Intelligent Design in Action: Informatics - Evolution News & Views

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Intelligent Design in Action: Informatics

Lego_Turing_Machine.jpg

You can find a good if brief look at the science of informatics over at Phys.org ("Logic in Computer Science"). The article by Florian Aigner begins with a photo of a Turing machine constructed out of Lego pieces. More on Turing machines in a bit; first, it's important to know where and when the new science of informatics was born:

All men are mortal. Socrates is a man. Therefore, Socrates is mortal. Logical arguments like this one have been studied since antiquity. In the last few decades, however, logic research has changed considerably: the computer sciences were born. The success of informatics would have been impossible without the groundwork provided by logicians -- and, in turn, computer sciences keep posing new interesting questions, which can only be answered by formal logic. Informatics is not the modern-day successor of logic, both fields keep moving forward, hand in hand.

Informatics is roughly equivalent to computer science or "information processing." It can, however, be independent of any computer hardware. It concerns not so much actual implementation as much as concepts and theories about what problems are meaningful, logical, and tractable. It is also concerned with data integrity: ensuring the validity and reliability of answers.

Classical logic, with its syllogisms and wordy arguments, has given rise to symbolic logic: operations with symbols that, following logical rules, make predictable outcomes. Informatics seeks to determine what calculations are conceptually solvable, even if never realized. The Turing machine is a case in point. In the 1930s, Alan Turing conceived of a device that could solve any mathematical problem that is "in principle" solvable. A Turing machine could be constructed out of a tape reader, gears, or Lego pieces; even if slow or inefficient, the machine could solve any problem eventually. Turing realized that some questions can never be answered by a computer.

Informatics is replete with flowcharts, logical operations, and symbols understandable only to the initiated. Yet it is built on the foundation of classical logic and the Boolean logic that made classical logic expressible in mathematical terms. Certain operations are permitted, others forbidden; logic "gates" then become the basis of circuit design, where logic flows from switch to switch. Chains of operations can quickly become very complex. Modern software, with its abundant "if-then" conditions, can become so complex that it would take too long to test every possible outcome. A job for informatics, then, is to decide the most likely conditions that are worth testing to provide an agreed-on measure of reliability for the software's function. A system for airline safety will require more rigorous standards than one for locating the best price for a widget, for instance.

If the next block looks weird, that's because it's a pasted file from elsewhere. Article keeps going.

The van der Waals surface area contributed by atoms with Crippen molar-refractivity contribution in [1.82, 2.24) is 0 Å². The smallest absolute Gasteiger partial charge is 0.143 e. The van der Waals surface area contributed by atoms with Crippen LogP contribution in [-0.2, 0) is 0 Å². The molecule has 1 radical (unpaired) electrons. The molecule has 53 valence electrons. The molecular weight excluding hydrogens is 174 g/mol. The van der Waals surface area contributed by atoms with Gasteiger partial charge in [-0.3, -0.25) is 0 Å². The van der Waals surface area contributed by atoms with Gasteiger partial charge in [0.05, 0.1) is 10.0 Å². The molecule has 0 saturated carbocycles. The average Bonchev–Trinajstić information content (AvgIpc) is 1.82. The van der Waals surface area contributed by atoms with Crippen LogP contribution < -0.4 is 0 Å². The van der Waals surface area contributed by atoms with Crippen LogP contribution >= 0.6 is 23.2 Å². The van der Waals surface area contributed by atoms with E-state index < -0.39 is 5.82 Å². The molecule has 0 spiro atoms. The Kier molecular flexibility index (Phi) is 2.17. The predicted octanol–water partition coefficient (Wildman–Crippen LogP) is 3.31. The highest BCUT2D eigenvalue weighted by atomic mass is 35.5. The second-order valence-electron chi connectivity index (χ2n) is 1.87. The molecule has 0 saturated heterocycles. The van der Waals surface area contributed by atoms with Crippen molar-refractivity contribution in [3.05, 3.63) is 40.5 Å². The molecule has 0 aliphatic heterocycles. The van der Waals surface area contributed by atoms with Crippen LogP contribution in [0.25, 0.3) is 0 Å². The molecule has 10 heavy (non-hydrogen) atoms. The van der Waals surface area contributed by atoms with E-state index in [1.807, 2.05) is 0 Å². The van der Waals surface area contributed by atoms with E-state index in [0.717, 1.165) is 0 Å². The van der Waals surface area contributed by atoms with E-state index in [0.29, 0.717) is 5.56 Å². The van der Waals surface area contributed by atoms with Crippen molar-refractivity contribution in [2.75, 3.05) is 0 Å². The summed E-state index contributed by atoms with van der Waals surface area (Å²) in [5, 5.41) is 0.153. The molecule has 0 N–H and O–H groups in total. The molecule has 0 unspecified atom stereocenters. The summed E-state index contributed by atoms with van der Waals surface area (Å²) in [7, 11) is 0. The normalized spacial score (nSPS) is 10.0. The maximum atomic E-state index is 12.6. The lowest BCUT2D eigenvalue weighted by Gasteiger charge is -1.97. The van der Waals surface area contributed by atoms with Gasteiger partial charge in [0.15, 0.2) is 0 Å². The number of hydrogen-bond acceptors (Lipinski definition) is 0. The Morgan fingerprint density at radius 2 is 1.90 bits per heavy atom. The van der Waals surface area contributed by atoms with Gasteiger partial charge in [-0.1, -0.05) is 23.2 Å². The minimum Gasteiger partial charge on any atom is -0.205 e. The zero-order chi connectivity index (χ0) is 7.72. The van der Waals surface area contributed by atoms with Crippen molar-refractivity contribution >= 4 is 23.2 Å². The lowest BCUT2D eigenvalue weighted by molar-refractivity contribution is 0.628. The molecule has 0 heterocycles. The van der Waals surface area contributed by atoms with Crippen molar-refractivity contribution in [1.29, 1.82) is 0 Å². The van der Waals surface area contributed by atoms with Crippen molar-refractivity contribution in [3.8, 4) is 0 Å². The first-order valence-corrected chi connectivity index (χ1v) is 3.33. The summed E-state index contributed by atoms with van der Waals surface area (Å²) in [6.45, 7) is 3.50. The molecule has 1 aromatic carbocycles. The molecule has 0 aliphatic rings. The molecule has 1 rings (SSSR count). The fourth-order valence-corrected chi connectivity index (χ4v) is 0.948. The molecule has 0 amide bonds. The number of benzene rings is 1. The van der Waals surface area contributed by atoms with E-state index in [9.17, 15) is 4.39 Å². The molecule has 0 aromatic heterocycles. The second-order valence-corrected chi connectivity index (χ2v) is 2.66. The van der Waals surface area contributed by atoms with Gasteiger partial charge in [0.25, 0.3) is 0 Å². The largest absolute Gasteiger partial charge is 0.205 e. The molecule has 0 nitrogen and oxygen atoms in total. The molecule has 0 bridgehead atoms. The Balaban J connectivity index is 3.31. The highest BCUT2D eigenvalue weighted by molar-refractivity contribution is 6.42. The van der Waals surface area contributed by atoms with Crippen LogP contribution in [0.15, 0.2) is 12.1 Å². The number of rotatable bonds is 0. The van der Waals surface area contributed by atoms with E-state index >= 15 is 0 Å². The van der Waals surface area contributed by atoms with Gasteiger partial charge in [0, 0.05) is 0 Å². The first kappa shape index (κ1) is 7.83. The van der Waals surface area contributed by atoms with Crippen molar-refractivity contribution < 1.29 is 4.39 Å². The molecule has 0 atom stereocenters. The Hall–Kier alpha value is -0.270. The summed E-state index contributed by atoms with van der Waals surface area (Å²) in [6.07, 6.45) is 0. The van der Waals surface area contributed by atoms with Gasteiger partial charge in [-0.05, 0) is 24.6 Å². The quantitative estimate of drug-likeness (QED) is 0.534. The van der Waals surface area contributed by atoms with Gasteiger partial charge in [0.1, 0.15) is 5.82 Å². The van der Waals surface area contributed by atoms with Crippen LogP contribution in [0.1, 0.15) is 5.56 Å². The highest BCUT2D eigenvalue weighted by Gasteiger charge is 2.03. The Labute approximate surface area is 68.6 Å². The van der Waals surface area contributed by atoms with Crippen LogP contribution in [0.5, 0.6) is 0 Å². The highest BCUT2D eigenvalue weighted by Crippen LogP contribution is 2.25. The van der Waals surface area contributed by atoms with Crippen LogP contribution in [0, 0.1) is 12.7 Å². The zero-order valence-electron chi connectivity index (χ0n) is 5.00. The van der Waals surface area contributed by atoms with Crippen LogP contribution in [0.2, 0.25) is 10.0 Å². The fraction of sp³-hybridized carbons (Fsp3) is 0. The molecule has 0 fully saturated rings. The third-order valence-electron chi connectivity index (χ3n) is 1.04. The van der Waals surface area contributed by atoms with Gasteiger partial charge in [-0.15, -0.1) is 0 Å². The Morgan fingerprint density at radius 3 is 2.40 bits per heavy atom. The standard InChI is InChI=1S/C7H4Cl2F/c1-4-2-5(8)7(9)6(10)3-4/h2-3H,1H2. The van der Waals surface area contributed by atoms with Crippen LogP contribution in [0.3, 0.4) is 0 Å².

Other examples of informatics in practice include network optimization, information security, software robustness, database normalization, operations research (efficiency expertise), systems design, and artificial intelligence. Aigner mentions that informatics has the distinction of thinking like a human being:

But logic does not only help a computer to view the world, it also offers the possibility of introspection: computer codes can check other computer codes and look for logical errors. "It is similar to the way we humans think", says Helmut Veith. "We think about the world around us, but we can also contemplate ourselves and our own mind."

Informatics is obviously vital to our high-tech world. As with most other sciences, it is highly methodological and mathematical, it makes predictions, it is testable, it is falsifiable, it uses models, it is subject to peer review, and its findings are published in journals like Applied Computing and Informatics. Though none of these criteria are necessary or sufficient to qualify a field as scientific, few could deny the scientific credentials of informatics.

If there is any field that unquestionably qualifies as a design-based science, informatics surely is one. All the ID concepts are here: irreducible complexity, complex specified information, design detection, optimization, logical inference ... you name it. Informatics is about as un-Darwinian as science gets. (That includes "evolutionary computing" which is actually intelligent design.)

The question then becomes, if intelligent design is integral to fruitful sciences like archaeology, cryptology, forensics and informatics, why not in biology or cosmology? The same questions can be asked, and the same methods used, when inferring design in the fine-tuning of the universe or in the genetic code. For example, Donald Johnson applied informatics to biology in his book The Programming of Life, and William Dembski and Robert Marks have put ID principles to the test in their Evolutionary Informatics Lab. Only dogma would prevent ID's proven principles from applying throughout the natural sciences.

So let no one claim that intelligent design is not science, or is anti-science. ID is used daily in science all over the world. Arguably, any science that uses logic, mathematics and explanatory inference is de facto intelligent design science.

Image: Lego Turing machine/Wikipedia.


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